Well it’s been a long time coming, but it appears that the banking world, at least those at the helm of Wells Fargo, believe the worst is behind us and the downside is very minimal. Why do I say this? Wells Fargo is expanding their lending division to fund loans that DO NOT meet FNMA and FHLMC guidelines. For the last 5 years FNMA, FHLMC and FHA, have been the only source of financiong for real estate transactions. Last week they came out with the announcement that they are expanding into mortgage lending that will not be tied to those entities guidelines.
This is a huge move in the lending world. Someone had to make the first move. Soon there will be another enitity, or company to be created to offer additional sources of mortgage financing. It may be Wilbur Ross, John Paulson or any other conglomerate of wealthy individuals that know the mortgage space that may follow down the same path that is being blazed by Wells Fargo. It has been much needed and will create a floor under real estate prices and possibly create that initial snap back we will have in real estate prices at some time.
Here’s the story:
Wells Fargo ($31.03 0%) finalized a new division built to originate mortgages outside of Fannie Mae and Freddie Mac guidelines.
The bank promoted Brad Blackwell, formerly a sales manager in charge of West Coast operations, to lead the new business. He will work with Wells Fargo community banks, wealth brokerages and retirement groups, and the non-agency, jumbo and home equity loans will be kept on the Wells portfolio.
Blackwell will report to Mike Heid, the president of the Wells mortgage department.
“The market has changed and we are adapting with it to add more horsepower to help homeowners and homebuyers succeed financially,” Blackwell said in a statement.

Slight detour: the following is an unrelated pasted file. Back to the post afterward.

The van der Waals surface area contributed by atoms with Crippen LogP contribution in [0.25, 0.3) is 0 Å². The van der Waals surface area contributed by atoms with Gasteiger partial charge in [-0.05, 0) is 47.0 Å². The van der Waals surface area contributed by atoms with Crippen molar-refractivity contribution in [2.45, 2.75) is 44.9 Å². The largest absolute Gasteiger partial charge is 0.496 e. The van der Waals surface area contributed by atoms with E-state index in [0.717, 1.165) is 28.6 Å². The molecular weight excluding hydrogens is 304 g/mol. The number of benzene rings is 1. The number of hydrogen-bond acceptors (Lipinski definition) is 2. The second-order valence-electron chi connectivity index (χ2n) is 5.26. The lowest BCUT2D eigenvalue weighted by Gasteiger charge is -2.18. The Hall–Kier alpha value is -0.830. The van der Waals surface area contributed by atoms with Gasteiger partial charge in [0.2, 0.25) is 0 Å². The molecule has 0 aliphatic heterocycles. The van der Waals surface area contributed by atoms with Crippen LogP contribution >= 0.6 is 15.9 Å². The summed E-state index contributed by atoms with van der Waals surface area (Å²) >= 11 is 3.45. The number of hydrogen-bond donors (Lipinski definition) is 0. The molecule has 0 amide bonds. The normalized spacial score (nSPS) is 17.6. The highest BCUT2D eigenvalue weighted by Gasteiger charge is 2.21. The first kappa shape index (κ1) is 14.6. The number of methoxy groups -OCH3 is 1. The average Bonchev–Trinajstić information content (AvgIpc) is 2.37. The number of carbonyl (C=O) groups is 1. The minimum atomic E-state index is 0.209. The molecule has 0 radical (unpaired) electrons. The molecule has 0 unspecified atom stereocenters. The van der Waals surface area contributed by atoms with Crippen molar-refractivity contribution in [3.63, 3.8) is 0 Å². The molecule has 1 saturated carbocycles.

The government continues to finance 95% of the mortgage market after credit froze during the crisis in 2007.
A Wells spokeswoman said the non-agency loans could potentially securitized in private-label bonds in the future, but there are no plans to “at this point.” The bank did not project how many new loans the new division plans to write.
Greg Gwizdz, formerly an East Coast sales manager, will lead the national consumer lending team. It will continue its traditional retail lending business.
There’s still a lot of work to be done. While the mortgage arena will not, and should not be as loose and ridiculous as it was in the first half of the 2000’s, it does need more flexibility to serve some future homeowners (and existing homeowners) who have had difficulty conforming to every guideline in the GSE’s manual. This move by Wells Fargo and hopefully additional banks will allow more people to participate in purchasing and refinancing. Its a great move in the right direction.